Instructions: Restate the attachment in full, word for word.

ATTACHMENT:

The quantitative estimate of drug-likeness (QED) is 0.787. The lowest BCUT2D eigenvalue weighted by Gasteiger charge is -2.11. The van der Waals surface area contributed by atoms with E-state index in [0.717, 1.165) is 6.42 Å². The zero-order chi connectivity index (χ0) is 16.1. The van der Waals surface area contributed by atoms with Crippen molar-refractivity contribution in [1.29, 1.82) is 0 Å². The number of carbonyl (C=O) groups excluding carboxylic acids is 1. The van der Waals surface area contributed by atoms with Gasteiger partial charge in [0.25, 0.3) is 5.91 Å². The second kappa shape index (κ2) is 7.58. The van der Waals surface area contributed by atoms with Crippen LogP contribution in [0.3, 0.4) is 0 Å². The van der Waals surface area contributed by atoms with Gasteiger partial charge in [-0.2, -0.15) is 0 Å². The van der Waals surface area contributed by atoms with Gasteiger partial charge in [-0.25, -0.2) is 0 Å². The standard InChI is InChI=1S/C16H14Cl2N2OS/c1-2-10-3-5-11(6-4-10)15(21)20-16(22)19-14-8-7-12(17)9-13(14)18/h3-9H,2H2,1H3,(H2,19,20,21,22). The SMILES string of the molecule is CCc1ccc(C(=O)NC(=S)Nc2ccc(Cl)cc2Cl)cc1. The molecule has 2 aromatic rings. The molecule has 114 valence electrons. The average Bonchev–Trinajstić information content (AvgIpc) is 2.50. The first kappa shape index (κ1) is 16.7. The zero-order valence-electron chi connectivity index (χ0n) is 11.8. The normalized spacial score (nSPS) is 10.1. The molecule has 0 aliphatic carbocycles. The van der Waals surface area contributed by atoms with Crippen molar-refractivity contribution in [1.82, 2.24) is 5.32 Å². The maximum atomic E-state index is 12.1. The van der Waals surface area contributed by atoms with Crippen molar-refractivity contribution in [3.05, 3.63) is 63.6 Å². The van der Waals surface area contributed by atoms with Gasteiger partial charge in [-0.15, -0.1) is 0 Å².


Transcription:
The quantitative estimate of drug-likeness (QED) is 0.787. The lowest BCUT2D eigenvalue weighted by Gasteiger charge is -2.11. The van der Waals surface area contributed by atoms with E-state index in [0.717, 1.165) is 6.42 Å². The zero-order chi connectivity index (χ0) is 16.1. The van der Waals surface area contributed by atoms with Crippen molar-refractivity contribution in [1.29, 1.82) is 0 Å². The number of carbonyl (C=O) groups excluding carboxylic acids is 1. The van der Waals surface area contributed by atoms with Gasteiger partial charge in [0.25, 0.3) is 5.91 Å². The second kappa shape index (κ2) is 7.58. The van der Waals surface area contributed by atoms with Crippen LogP contribution in [0.3, 0.4) is 0 Å². The van der Waals surface area contributed by atoms with Gasteiger partial charge in [-0.2, -0.15) is 0 Å². The van der Waals surface area contributed by atoms with Gasteiger partial charge in [-0.25, -0.2) is 0 Å². The standard InChI is InChI=1S/C16H14Cl2N2OS/c1-2-10-3-5-11(6-4-10)15(21)20-16(22)19-14-8-7-12(17)9-13(14)18/h3-9H,2H2,1H3,(H2,19,20,21,22). The SMILES string of the molecule is CCc1ccc(C(=O)NC(=S)Nc2ccc(Cl)cc2Cl)cc1. The molecule has 2 aromatic rings. The molecule has 114 valence electrons. The average Bonchev–Trinajstić information content (AvgIpc) is 2.50. The first kappa shape index (κ1) is 16.7. The zero-order valence-electron chi connectivity index (χ0n) is 11.8. The normalized spacial score (nSPS) is 10.1. The molecule has 0 aliphatic carbocycles. The van der Waals surface area contributed by atoms with Crippen molar-refractivity contribution in [1.82, 2.24) is 5.32 Å². The maximum atomic E-state index is 12.1. The van der Waals surface area contributed by atoms with Crippen molar-refractivity contribution in [3.05, 3.63) is 63.6 Å². The van der Waals surface area contributed by atoms with Gasteiger partial charge in [-0.15, -0.1) is 0 Å².